The Canada economic action plan as electoral tool
AbstractThis paper models the distribution of pork barrel when the electoral benefit of pork does not accrue to the party in power but to the incumbent of the district where the pork was directed. The model shows that, under certain parametres, more pork goes to core support districts. To verify this claim empirically, I first study the distribution of projects undertaken in the scope of the 2009-2011 Canada Economic Action Plan, and find that districts supporting the party in power received more pork than opposition districts controlling for socio-economic characteristics of electoral districts and those of its representative in Parliament. Second, taking into account the missing variable bias, this paper also shows that the allocation of projects played a positive role in the reelection of the district incumbent party in 2011.
Download InfoIf you experience problems downloading a file, check if you have the proper application to view it first. In case of further problems read the IDEAS help page. Note that these files are not on the IDEAS site. Please be patient as the files may be large.
Bibliographic InfoPaper provided by University Library of Munich, Germany in its series MPRA Paper with number 33594.
Date of creation: Sep 2011
Date of revision:
Pork; Government Spending; Elections; Political Economy;
Find related papers by JEL classification:
- H54 - Public Economics - - National Government Expenditures and Related Policies - - - Infrastructures
- D72 - Microeconomics - - Analysis of Collective Decision-Making - - - Political Processes: Rent-seeking, Lobbying, Elections, Legislatures, and Voting Behavior
- C35 - Mathematical and Quantitative Methods - - Multiple or Simultaneous Equation Models; Multiple Variables - - - Discrete Regression and Qualitative Choice Models; Discrete Regressors; Proportions
This paper has been announced in the following NEP Reports:
Please report citation or reference errors to , or , if you are the registered author of the cited work, log in to your RePEc Author Service profile, click on "citations" and make appropriate adjustments.:
- Assar Lindbeck & Jörgen Weibull, 1987. "Balanced-budget redistribution as the outcome of political competition," Public Choice, Springer, vol. 52(3), pages 273-297, January.
- Steven D. Levitt & James M. Snyder, Jr., 1995.
"The Impact of Federal Spending on House Election Outcomes,"
NBER Working Papers
5002, National Bureau of Economic Research, Inc.
- Levitt, Steven D & Snyder, James M, Jr, 1997. "The Impact of Federal Spending on House Election Outcomes," Journal of Political Economy, University of Chicago Press, vol. 105(1), pages 30-53, February.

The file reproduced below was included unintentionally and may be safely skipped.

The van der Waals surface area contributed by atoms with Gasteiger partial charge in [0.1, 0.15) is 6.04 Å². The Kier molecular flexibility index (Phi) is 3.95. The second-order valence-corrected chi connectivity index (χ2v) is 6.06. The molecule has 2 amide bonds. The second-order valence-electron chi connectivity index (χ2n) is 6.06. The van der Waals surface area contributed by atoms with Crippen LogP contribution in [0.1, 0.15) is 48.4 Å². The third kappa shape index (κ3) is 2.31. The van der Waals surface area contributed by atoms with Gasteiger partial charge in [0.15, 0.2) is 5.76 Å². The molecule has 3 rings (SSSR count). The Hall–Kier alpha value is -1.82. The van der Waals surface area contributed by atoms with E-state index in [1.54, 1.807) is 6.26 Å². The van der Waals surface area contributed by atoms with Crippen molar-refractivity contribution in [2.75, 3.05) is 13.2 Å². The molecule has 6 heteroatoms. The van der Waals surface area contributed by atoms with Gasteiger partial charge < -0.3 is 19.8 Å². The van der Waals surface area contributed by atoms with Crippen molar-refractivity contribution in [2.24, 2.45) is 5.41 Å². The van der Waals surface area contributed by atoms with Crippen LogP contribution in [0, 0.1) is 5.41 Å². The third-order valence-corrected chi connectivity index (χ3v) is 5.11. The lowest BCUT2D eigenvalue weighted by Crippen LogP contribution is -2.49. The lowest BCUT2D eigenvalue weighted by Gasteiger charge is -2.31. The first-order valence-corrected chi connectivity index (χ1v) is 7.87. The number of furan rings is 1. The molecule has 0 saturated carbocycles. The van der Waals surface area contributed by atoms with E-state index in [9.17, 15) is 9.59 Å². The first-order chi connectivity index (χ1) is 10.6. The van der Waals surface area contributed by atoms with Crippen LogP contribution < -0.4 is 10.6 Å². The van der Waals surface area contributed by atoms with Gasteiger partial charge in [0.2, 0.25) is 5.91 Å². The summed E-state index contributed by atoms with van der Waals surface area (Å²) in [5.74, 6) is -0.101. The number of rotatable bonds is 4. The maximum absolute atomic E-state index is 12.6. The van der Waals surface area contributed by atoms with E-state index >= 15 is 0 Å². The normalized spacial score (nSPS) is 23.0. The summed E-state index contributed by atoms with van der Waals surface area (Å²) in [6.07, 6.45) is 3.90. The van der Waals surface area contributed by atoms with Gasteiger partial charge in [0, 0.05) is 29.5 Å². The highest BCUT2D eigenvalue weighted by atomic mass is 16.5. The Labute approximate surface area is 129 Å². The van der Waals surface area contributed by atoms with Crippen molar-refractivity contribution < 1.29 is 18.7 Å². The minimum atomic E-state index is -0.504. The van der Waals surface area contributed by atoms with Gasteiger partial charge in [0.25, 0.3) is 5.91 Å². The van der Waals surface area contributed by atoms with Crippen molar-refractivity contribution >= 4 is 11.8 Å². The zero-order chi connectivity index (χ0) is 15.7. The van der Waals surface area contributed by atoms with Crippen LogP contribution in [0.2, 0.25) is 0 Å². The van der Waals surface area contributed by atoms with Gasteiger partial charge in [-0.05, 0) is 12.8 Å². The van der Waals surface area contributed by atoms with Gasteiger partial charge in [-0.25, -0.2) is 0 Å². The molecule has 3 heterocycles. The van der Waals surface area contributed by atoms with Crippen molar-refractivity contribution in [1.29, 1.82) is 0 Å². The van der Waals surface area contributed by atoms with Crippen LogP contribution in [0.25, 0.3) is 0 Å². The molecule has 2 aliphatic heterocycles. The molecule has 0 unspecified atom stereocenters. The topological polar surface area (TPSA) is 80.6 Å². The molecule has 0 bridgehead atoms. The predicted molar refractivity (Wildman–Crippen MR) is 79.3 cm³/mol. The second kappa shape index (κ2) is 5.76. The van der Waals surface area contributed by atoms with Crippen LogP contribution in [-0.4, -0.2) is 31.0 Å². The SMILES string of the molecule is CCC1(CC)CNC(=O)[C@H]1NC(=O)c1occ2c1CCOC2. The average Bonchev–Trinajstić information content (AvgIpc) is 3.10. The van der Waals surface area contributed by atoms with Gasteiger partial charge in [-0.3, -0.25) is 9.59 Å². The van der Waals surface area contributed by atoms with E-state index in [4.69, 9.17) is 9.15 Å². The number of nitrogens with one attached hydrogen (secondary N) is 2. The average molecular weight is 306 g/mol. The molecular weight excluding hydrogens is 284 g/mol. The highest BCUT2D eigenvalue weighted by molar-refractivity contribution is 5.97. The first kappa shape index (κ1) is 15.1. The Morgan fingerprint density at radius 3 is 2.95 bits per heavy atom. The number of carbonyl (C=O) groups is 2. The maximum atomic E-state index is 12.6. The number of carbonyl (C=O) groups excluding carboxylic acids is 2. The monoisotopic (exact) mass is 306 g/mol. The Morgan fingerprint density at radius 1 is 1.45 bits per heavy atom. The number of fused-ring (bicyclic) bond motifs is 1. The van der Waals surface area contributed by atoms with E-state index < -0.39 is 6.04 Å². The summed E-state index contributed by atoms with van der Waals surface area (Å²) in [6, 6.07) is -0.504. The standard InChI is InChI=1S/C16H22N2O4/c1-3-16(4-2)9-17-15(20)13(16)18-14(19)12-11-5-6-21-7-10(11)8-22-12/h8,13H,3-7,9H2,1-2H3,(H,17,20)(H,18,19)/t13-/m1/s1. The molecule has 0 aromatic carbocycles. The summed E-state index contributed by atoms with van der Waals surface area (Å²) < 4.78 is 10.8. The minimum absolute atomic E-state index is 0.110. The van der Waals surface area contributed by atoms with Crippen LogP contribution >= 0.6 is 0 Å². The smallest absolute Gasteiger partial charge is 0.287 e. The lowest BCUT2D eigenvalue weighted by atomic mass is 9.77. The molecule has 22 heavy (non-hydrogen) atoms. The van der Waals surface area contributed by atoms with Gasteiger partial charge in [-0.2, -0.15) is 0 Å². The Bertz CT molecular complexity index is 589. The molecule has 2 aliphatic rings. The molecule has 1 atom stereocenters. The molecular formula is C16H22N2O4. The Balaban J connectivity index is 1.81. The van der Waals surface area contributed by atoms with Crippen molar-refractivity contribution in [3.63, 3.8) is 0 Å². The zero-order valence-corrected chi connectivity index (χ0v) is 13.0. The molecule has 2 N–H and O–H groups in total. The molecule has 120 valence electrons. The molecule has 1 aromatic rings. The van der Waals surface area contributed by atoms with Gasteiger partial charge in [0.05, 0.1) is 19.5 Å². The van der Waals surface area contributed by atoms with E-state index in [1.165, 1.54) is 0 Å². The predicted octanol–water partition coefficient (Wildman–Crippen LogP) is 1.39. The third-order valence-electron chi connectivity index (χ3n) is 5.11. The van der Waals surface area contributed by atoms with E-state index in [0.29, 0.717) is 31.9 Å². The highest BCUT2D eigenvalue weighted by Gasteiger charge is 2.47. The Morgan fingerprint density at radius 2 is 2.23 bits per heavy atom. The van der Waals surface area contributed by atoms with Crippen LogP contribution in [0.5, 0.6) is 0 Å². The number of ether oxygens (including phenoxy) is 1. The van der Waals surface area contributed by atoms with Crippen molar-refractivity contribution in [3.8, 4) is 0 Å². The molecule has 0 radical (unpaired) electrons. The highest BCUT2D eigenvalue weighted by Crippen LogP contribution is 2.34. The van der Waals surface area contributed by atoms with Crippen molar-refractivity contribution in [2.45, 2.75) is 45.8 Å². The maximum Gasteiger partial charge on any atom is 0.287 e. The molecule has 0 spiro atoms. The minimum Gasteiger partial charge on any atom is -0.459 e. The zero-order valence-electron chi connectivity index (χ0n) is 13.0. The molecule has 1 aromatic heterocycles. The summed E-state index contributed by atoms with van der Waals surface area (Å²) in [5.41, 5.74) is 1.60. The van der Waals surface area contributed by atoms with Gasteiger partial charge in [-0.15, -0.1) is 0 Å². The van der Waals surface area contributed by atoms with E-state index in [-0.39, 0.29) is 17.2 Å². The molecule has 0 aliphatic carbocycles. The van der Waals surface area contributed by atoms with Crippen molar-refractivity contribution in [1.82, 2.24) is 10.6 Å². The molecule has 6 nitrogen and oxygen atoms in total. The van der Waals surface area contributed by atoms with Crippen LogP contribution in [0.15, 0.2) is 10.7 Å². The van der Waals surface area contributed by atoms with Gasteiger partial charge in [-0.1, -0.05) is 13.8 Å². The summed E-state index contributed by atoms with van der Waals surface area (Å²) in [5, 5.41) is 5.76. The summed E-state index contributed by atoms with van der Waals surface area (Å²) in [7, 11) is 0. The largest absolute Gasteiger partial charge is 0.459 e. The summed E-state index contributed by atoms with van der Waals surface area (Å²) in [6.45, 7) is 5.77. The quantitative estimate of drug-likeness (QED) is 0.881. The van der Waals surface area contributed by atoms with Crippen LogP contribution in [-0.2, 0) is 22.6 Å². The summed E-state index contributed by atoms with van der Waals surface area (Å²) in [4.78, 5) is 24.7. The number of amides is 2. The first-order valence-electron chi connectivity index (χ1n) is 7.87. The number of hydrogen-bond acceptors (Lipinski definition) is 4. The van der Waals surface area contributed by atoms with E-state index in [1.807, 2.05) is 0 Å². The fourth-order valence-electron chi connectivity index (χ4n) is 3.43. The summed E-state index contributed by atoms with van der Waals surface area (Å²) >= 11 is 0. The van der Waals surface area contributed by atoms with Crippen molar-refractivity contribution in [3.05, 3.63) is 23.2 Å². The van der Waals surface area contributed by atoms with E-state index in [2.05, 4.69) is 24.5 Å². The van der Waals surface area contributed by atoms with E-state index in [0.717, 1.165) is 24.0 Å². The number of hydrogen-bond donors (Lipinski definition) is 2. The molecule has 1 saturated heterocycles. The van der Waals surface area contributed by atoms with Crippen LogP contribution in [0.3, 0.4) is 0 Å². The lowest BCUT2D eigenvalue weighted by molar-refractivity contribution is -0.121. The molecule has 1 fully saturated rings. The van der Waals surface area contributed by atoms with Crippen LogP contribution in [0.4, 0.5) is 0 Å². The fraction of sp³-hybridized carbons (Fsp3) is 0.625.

- Kevin Milligan & Michael Smart, 2005. "Regional Grants as Pork Barrel Politics," CESifo Working Paper Series 1453, CESifo Group Munich.
- Alvarez, Michael R. & Saving, Jason, 1995. "Deficits, Democrats, and Distributive Benefits: Congressional Elections and the Pork Barrel in the 1980s," Working Papers 928, California Institute of Technology, Division of the Humanities and Social Sciences.
- Dahlberg, Matz & Johansson, Eva, 1999.
"On the Vote Purchasing Behavior of Incumbent Governments,"
Working Paper Series
1999:24, Uppsala University, Department of Economics.
- Dahlberg, M. & Johansson, E., 1999. "On the Vote Purchasing Behavior of Incumbent Governments," Papers 1999:24, Uppsala - Working Paper Series.
- Cole, Shawn & Healy, Andrew & Werker, Eric, 2012. "Do voters demand responsive governments? Evidence from Indian disaster relief," Journal of Development Economics, Elsevier, vol. 97(2), pages 167-181.
- Stephen Ansolabehere & James M. Snyder, 2006. "Party Control of State Government and the Distribution of Public Expenditures," Scandinavian Journal of Economics, Wiley Blackwell, vol. 108(4), pages 547-569, December.
For technical questions regarding this item, or to correct its authors, title, abstract, bibliographic or download information, contact: (Ekkehart Schlicht).
If you have authored this item and are not yet registered with RePEc, we encourage you to do it here. This allows to link your profile to this item. It also allows you to accept potential citations to this item that we are uncertain about.
If references are entirely missing, you can add them using this form.
If the full references list an item that is present in RePEc, but the system did not link to it, you can help with this form.
If you know of missing items citing this one, you can help us creating those links by adding the relevant references in the same way as above, for each refering item. If you are a registered author of this item, you may also want to check the "citations" tab in your profile, as there may be some citations waiting for confirmation.
Please note that corrections may take a couple of weeks to filter through the various RePEc services.